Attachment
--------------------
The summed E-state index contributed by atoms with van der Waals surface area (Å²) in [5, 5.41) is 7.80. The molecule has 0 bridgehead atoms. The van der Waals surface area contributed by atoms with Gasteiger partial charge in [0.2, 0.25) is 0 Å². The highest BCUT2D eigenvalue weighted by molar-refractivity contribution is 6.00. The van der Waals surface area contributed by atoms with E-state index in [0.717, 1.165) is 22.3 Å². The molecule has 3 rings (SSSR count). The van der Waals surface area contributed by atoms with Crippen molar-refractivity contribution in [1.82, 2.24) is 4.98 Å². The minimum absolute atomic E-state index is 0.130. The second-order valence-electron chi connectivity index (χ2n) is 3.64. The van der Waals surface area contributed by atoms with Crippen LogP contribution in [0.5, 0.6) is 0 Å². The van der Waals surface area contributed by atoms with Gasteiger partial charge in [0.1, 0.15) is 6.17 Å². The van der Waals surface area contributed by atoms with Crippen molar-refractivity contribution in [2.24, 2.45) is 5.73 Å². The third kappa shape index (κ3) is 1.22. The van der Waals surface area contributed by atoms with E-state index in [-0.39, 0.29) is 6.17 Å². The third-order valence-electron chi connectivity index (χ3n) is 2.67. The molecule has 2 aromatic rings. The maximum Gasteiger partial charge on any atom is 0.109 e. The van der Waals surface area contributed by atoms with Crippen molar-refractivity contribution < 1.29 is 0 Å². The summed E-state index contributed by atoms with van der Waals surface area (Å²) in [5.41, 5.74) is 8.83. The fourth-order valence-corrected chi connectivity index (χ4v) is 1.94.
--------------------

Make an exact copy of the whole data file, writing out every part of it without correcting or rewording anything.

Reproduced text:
The summed E-state index contributed by atoms with van der Waals surface area (Å²) in [5, 5.41) is 7.80. The molecule has 0 bridgehead atoms. The van der Waals surface area contributed by atoms with Gasteiger partial charge in [0.2, 0.25) is 0 Å². The highest BCUT2D eigenvalue weighted by molar-refractivity contribution is 6.00. The van der Waals surface area contributed by atoms with E-state index in [0.717, 1.165) is 22.3 Å². The molecule has 3 rings (SSSR count). The van der Waals surface area contributed by atoms with Crippen molar-refractivity contribution in [1.82, 2.24) is 4.98 Å². The minimum absolute atomic E-state index is 0.130. The second-order valence-electron chi connectivity index (χ2n) is 3.64. The van der Waals surface area contributed by atoms with Crippen LogP contribution in [0.5, 0.6) is 0 Å². The van der Waals surface area contributed by atoms with Gasteiger partial charge in [0.1, 0.15) is 6.17 Å². The van der Waals surface area contributed by atoms with Crippen molar-refractivity contribution in [2.24, 2.45) is 5.73 Å². The third kappa shape index (κ3) is 1.22. The van der Waals surface area contributed by atoms with E-state index in [-0.39, 0.29) is 6.17 Å². The third-order valence-electron chi connectivity index (χ3n) is 2.67. The molecule has 2 aromatic rings. The maximum Gasteiger partial charge on any atom is 0.109 e. The van der Waals surface area contributed by atoms with Crippen molar-refractivity contribution < 1.29 is 0 Å². The summed E-state index contributed by atoms with van der Waals surface area (Å²) in [5.41, 5.74) is 8.83. The fourth-order valence-corrected chi connectivity index (χ4v) is 1.94.